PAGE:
In order to establish a solid business process, there are a few additional key factors which business owners and managers should take into account, which complement Rizza’s seven-point management’s focus.

  • Understand a difference in fundamental philosophy and mentality.
  • Use the appropriate relationship model – don’t default to transactional one.
  • Go beyond E-mail.

Let’s now discuss the fundamentals in order to really understand how to successfully develop and manage a relationship with potential suppliers from Asia.

Understand a difference in philosophy and mentality between us and our potential suppliers.  First, we need to understand that we, (from U.S. and most of Northern European countries) come from what some define as “universalist” or rules-based culture while most of the rest of the world is better defined as “particularist” or relationship-based cultures and society.  (Stanford University, 1999)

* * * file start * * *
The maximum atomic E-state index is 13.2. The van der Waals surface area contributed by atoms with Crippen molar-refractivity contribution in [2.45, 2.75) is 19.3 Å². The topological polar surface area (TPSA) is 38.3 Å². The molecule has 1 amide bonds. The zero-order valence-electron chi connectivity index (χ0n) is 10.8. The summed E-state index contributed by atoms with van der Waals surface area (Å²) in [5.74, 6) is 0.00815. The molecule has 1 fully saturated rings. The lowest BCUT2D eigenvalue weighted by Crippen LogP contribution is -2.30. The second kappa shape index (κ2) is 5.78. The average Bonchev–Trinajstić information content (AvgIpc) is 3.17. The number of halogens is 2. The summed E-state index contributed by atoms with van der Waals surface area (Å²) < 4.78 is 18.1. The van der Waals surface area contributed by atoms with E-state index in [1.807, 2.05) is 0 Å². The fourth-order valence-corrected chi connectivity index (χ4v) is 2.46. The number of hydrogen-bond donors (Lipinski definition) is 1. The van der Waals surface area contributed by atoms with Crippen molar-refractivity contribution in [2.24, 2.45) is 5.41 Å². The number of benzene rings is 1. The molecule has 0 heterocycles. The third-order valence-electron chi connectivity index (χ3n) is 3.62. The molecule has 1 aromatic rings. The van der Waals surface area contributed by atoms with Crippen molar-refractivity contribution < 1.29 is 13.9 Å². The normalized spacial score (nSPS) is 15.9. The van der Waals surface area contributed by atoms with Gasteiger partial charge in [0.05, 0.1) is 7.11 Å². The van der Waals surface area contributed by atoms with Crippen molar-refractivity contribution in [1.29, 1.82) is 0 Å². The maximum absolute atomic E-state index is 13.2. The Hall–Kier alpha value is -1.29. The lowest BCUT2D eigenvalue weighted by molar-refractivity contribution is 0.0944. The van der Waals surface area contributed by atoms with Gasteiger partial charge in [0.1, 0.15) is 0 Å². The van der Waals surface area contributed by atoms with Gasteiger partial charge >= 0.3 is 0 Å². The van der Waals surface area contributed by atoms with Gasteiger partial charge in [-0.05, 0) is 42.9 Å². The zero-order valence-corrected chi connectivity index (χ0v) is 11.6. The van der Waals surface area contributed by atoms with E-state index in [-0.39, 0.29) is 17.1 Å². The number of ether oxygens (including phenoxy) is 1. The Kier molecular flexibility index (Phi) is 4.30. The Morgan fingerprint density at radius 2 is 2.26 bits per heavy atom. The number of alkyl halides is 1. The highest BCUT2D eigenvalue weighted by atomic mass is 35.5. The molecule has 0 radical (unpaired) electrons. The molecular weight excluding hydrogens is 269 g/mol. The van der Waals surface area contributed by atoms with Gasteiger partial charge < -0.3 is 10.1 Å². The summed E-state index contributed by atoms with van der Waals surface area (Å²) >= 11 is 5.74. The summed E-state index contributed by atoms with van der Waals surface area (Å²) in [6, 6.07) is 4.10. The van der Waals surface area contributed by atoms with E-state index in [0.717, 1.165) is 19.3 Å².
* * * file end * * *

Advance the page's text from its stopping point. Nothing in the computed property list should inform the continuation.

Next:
In universalist cultures (U.S., Germany, England etc), the focus is on rules as opposed to relationships between people, the later usually being key in many Asian, African and Latin American countries.  Rules based focus makes sense from an international business and logical standpoint but this business approach does not always compliment business relationships with our Asian, African and Latin American counterparts since they are most often particularist” or relationship-based cultures.  As Western business owners and managers understand this and bridge the gap between the two thought processes, they will begin to see a lasting and mutually beneficial relationship flourish.

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A “Clean Room” at an electronics manufacturing plant in Asia.